The Zone Extension takes care of loading the starships and weapons configuration described above (see the setupGame method in the main Extension class). The configuration is made available to the Room Extension by means of the handleInternalMessage method. We have to use this helper method because the two Extensions are loaded by different class loaders, and the only way to make them communicate is through this interface. More informations can be found in the Advanced Extension topics document.
Also, the Zone Extension sends the configuration to clients by means of a custom login handler. Usually the custom login is used to check the user credentials; in this case we don't need this: we just want to leverage the possibility of sending custom data to the client in the login response. This way we can avoid an additional specific request to be sent by the client to retrieve the configuration.
The Room Extension contains the core logic of the game, processing all events and client requests and running the master simulation mentioned above and described later in greater detail. Specifically, the SpaceWarRoomExtension class takes care of receiving the requests from and sending the responses to the clients, while the simulation logic is contained in the Game class. In this way we put in place a separation of duties which makes the code much more friendly to maintain.
This example features just one MMORoom representing the Sol solar system, even if actually there's no star or planets... just an empty space (again, see the "What next?" paragraph). The Room is defined in the Zone configuration xml file and in particular it contains the following configuration parameters:
<mmoSettings> <isActive>true</isActive> <defaultAOI>900,750,0</defaultAOI> <lowerMapLimit></lowerMapLimit> <higherMapLimit></higherMapLimit> <userMaxLimboSeconds>30</userMaxLimboSeconds> <proximityListUpdateMillis>20</proximityListUpdateMillis> <sendAOIEntryPoint>false</sendAOIEntryPoint> </mmoSettings>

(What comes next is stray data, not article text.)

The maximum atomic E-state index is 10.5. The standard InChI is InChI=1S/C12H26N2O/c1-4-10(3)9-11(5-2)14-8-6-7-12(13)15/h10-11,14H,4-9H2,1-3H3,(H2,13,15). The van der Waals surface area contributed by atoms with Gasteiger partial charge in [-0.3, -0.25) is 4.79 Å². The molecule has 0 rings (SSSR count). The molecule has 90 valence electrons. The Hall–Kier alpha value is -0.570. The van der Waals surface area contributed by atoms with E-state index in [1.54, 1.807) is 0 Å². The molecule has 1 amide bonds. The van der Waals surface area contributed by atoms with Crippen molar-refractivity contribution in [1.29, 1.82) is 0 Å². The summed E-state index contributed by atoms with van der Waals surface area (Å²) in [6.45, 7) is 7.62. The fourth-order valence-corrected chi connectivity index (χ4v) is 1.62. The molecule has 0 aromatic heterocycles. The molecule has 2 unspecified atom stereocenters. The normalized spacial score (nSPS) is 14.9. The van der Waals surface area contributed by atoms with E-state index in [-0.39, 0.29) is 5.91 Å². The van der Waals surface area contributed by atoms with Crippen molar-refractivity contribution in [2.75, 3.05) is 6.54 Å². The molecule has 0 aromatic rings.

These parameters set the properties of the MMORoom. Let's analyze them, with the exception of the isActive flag (which of course must be set to true to make this Room an MMORoom) and userMaxLimboSeconds (just check the tooltip in the AdminTool for its description).
In short, the Area of Interest determines the maximum distance at which users see each other, where "see" means that they are notified of each other's presence and can receive/send events form/to each other.
How to determine the size of the AoI? First of all we have to take into account the game characteristics: the stage size is 1000x800 pixels (the black area in the picture below) and the game features a scrolling background that gets triggered when the distance of user starship from the stage border is less than or equal to the 15% of the stage width/height (the gray rectangle). Doing the math we have that the user starship can reach a maximum horizontal distance from stage borders of 1000 - 15% = 850 pixels, and a maximum vertical distance of 800 - 15% = 680 pixels.
This is the theoretical minimum size of the AoI (the red rectangle): a smaller size would often cause the opponents' starships to pop in instead of entering the stage from outside its limits in a natural way. But if 850x680 pixels is the minimum AoI, why in the settings above this is set to 900x750 pixels?
The answer is simple: we have to take the latency into account! In fact when the server detects that an opponent (or a weapon shot, represented by an MMOItem) entered the player's Area of Interest and sends him the PROXIMITY_LIST_UPDATE event to notify it, the message takes a variable amount of time to be delivered. During this time period both the player and his opponent keep moving (in the worst case scenario one towards each other). When at last he receives the event and his client does the math to synchronize its simulation with the actual simulation on the server side (as discussed in the "Clients synchronization" paragraph), it is likely that he will see the opponent pop in his viewport, as appearing from nowhere.